Monzante was a victim of unscrupulous injustice – shameful, cold and uncaring. Yet many in the racing industry will deride this opinion and revert to the tiresome “accidents happen” retort in an attempt to justify the ever-present inadequacies. While it is true there have been measures introduced to mitigate these atrocities it seems primarily in response to media exposure.
In reality Thoroughbred racing is a miasma of deceit and lies, but not unlike other racing and equestrian venues. In fact, by comparison, the prolific Quarter Horse sector of the horse industry is conceivably more malevolent as far as horse welfare – at least on the AQHA (American Quarter Horse Association) platform with their aggressive breeding programs and proclaimed pro-slaughter stance.
But let’s focus on the claiming race game.
I have been told that claiming races enable careers for horses — the start to a great life where altruistic opportunities await. Personally I think that is a very sad statement and feel remorse about it.
Insofar as not every horse will be the next Secretariat, there should be a modicum of respect for those that don’t “make the grade” per se. And there are many such horses. In fact only about 5% of Thoroughbred race horses will win a Graded Stakes race. 
Sadly with the glut of foals produced year after year only a scant few will truly turn a sizable profit.
Many of the remaining run at mid- to low-end claiming races the rationalization being that it serves as a venue for horses who are not particularly talented enough or who, as in Monzante’s case, have fallen through the cracks at the hands of irresponsible owners.
Broken, defeated, then dumped to recoup some losses hoping this “burden” will be claimed or worse yet shipped off to slaughter for a couple hundred dollars.
- “Today’s claiming game is designed to move inventory, and even the most revered of horsemen have found themselves relieved to have gotten rid of a problem horse.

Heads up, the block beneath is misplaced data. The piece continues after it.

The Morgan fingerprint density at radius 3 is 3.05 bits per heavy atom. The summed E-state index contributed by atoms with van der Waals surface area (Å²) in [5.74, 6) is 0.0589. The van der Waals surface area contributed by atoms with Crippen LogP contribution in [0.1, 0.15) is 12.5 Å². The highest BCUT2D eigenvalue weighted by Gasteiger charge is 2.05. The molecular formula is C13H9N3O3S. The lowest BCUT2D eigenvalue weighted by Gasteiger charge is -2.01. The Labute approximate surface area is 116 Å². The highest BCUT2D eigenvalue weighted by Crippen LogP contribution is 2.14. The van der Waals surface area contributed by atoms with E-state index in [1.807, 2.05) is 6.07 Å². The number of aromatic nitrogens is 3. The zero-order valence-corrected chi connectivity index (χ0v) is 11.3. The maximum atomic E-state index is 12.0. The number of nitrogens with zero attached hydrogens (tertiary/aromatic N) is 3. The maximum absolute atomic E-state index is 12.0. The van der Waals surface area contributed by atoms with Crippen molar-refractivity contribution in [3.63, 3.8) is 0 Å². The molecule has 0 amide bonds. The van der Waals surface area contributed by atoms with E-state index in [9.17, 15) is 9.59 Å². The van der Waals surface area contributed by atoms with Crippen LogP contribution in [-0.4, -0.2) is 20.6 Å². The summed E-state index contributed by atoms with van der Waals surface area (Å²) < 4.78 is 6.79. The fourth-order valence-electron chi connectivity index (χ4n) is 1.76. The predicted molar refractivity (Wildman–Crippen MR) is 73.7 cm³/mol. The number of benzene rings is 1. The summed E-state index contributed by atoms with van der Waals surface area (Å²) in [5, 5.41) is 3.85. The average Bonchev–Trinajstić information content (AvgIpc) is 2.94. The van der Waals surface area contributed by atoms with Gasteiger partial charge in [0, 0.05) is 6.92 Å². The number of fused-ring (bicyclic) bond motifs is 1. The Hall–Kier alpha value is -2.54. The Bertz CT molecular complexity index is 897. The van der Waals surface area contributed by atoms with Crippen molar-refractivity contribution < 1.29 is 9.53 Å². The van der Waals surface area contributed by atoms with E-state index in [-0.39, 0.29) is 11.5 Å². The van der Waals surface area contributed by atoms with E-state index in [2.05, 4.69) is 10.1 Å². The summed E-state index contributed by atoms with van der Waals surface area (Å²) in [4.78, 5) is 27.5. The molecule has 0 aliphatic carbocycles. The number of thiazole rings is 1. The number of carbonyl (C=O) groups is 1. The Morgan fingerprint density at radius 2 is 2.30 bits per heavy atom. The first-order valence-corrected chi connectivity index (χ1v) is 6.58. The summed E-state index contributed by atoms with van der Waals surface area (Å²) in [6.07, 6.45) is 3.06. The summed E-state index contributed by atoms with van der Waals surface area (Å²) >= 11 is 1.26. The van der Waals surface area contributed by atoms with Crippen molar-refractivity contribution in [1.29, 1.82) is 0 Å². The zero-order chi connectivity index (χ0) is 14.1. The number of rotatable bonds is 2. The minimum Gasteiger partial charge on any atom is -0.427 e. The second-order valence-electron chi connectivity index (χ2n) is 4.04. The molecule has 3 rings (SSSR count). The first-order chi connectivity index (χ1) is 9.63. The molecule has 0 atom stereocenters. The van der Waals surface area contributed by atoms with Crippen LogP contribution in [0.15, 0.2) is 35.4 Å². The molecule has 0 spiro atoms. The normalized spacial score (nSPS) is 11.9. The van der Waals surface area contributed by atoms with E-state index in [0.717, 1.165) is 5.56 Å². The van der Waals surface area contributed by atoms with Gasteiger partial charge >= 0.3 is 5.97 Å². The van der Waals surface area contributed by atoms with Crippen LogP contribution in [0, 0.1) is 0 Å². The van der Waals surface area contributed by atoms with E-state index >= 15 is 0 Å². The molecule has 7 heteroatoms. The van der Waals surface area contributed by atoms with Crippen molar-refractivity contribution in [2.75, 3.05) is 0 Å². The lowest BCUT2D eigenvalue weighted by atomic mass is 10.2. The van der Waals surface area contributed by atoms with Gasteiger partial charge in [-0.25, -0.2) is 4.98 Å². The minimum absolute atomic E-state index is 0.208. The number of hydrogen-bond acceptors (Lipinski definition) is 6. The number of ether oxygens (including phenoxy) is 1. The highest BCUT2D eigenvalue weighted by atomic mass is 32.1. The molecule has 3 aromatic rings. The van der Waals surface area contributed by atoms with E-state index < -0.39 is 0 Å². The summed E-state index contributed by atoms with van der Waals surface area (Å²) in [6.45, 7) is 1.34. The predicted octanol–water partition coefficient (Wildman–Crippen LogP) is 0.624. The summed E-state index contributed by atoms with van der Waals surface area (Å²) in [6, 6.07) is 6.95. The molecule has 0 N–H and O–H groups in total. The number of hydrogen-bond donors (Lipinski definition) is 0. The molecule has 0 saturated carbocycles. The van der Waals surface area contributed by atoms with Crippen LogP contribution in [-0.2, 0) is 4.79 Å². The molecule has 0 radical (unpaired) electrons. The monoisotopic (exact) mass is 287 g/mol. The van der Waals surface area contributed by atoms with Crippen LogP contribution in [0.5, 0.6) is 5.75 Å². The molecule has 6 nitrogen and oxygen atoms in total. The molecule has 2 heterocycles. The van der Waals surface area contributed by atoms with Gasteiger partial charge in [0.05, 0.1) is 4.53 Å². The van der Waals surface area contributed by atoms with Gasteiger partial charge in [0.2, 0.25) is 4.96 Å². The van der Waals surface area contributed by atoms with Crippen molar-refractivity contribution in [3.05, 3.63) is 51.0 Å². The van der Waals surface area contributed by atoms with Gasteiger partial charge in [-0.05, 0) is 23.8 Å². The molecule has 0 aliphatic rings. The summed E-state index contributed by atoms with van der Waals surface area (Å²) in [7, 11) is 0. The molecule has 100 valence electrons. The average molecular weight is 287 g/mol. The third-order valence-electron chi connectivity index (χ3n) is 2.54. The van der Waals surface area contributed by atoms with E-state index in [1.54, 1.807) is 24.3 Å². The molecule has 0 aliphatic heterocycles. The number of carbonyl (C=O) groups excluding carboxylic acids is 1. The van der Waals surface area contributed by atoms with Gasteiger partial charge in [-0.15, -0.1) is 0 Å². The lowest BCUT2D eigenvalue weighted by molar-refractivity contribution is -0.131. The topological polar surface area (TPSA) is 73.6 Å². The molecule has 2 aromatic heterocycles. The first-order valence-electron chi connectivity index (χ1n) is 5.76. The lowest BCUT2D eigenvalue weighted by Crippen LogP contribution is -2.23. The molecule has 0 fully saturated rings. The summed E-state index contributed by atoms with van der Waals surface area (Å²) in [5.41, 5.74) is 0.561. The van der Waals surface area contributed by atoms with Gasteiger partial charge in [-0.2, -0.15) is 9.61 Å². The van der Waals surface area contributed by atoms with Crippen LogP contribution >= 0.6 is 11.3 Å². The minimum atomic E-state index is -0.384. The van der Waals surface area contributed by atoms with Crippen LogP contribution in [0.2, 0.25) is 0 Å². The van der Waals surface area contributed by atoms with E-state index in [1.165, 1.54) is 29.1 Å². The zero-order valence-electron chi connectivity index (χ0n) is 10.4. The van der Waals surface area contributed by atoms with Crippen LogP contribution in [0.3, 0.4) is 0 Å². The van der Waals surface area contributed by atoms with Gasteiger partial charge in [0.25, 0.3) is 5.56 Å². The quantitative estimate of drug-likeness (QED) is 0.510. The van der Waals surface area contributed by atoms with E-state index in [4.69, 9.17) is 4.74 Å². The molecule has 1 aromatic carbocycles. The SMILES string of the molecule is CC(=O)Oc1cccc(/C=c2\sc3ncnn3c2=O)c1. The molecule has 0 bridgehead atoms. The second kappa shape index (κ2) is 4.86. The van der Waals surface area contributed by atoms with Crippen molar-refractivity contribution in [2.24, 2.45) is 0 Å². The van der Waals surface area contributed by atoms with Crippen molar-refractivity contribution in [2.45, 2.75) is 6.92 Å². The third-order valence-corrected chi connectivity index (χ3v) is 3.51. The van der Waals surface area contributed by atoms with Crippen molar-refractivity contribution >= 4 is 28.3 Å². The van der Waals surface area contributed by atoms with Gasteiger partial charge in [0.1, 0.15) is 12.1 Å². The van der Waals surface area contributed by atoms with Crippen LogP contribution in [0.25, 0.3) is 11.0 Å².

In 2003, trainer Bobby Frankel told Hovdey that the huge purses available in claiming races discourage trainers from improving their horses and moving them up.
‘There’s less horsemanship, the way claiming is now,” Frankel had said. “But it depends on who you are, and how much you care about the animal. With a lot of guys, it’s a quick fix. You get one, you start injecting, you call the vet. Now you’ve got clenbuterol, and everything else you can stick into these horses . . . keep him for a few weeks, do everything you can to him, and you can drop him in half and still be running for a good purse. The horse is just a commodity now, like Nascar.’ ”
And just like North American racing differs from the rest of the world with its race-day drug regulations, it also differs in the way it regulates its claiming races.
- “Instead, Hovdey ventures, it would be nice if American racing could reorganize into the same format as other countries—allowing claiming level horses to find a spot where they can be competitive, without the opportunity to make short-term use of them.
“For all the changes being made in the rules,” he said, “the devil is not in the details. It’s in the culture.”
Unfortunately today the “Sport of Kings” in the U.S. is merely a financial enterprise, an investment venture which like any other reputable organization should be subject to ethical conduct with strict enforcement of penalties for what inherently amounts to cruelty and abuse. Perhaps Monzante’s abysmal fate will serve as an example — but not likely. It will simply fade from the memories of those shameless individuals who comprise the bowels of the racing industry — business as usual.
RIP Monzante — your life force will not ebb from the minds of those who care.
:: Big Purses, Sore Horses and Death; by Joe Drape, Walt Bogdanich, Rebecca R. Ruiz and Griffin Palmer; New York Times; April 30, 2012